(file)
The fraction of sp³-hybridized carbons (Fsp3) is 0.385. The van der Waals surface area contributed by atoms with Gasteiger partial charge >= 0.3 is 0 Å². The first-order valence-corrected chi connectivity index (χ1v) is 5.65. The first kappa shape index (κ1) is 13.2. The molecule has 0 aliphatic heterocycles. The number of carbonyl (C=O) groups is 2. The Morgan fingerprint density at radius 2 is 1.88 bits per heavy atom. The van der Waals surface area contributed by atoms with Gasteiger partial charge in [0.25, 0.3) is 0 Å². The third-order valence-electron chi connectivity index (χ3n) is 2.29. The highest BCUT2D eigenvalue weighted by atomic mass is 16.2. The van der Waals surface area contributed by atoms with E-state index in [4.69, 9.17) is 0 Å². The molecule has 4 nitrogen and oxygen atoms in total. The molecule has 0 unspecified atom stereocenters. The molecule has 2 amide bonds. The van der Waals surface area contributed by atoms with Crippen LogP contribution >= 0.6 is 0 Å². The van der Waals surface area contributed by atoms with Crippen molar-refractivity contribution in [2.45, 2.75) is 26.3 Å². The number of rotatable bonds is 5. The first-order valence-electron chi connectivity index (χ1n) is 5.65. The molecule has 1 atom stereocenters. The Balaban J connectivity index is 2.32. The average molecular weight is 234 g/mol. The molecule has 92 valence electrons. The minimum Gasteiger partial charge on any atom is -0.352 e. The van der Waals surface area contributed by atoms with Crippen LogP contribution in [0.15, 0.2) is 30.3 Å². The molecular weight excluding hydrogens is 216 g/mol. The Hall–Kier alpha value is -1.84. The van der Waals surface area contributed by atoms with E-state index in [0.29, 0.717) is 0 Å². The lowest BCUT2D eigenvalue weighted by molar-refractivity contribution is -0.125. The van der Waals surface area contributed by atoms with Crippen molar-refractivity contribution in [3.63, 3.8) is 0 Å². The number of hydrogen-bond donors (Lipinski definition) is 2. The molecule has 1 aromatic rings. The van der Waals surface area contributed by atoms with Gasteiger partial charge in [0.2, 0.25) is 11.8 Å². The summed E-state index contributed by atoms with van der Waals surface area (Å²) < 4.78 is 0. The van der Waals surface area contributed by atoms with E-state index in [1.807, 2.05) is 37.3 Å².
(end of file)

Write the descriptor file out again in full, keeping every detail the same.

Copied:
The fraction of sp³-hybridized carbons (Fsp3) is 0.385. The van der Waals surface area contributed by atoms with Gasteiger partial charge >= 0.3 is 0 Å². The first-order valence-corrected chi connectivity index (χ1v) is 5.65. The first kappa shape index (κ1) is 13.2. The molecule has 0 aliphatic heterocycles. The number of carbonyl (C=O) groups is 2. The Morgan fingerprint density at radius 2 is 1.88 bits per heavy atom. The van der Waals surface area contributed by atoms with Gasteiger partial charge in [0.25, 0.3) is 0 Å². The third-order valence-electron chi connectivity index (χ3n) is 2.29. The highest BCUT2D eigenvalue weighted by atomic mass is 16.2. The van der Waals surface area contributed by atoms with E-state index in [4.69, 9.17) is 0 Å². The molecule has 4 nitrogen and oxygen atoms in total. The molecule has 0 unspecified atom stereocenters. The molecule has 2 amide bonds. The van der Waals surface area contributed by atoms with Crippen LogP contribution >= 0.6 is 0 Å². The van der Waals surface area contributed by atoms with Crippen molar-refractivity contribution in [2.45, 2.75) is 26.3 Å². The number of rotatable bonds is 5. The first-order valence-electron chi connectivity index (χ1n) is 5.65. The molecule has 1 atom stereocenters. The Balaban J connectivity index is 2.32. The average molecular weight is 234 g/mol. The molecule has 92 valence electrons. The minimum Gasteiger partial charge on any atom is -0.352 e. The van der Waals surface area contributed by atoms with Crippen LogP contribution in [0.15, 0.2) is 30.3 Å². The molecular weight excluding hydrogens is 216 g/mol. The Hall–Kier alpha value is -1.84. The van der Waals surface area contributed by atoms with E-state index in [0.29, 0.717) is 0 Å². The lowest BCUT2D eigenvalue weighted by molar-refractivity contribution is -0.125. The van der Waals surface area contributed by atoms with Crippen molar-refractivity contribution in [3.63, 3.8) is 0 Å². The number of hydrogen-bond donors (Lipinski definition) is 2. The molecule has 1 aromatic rings. The van der Waals surface area contributed by atoms with Gasteiger partial charge in [0.2, 0.25) is 11.8 Å². The summed E-state index contributed by atoms with van der Waals surface area (Å²) < 4.78 is 0. The van der Waals surface area contributed by atoms with E-state index in [1.807, 2.05) is 37.3 Å².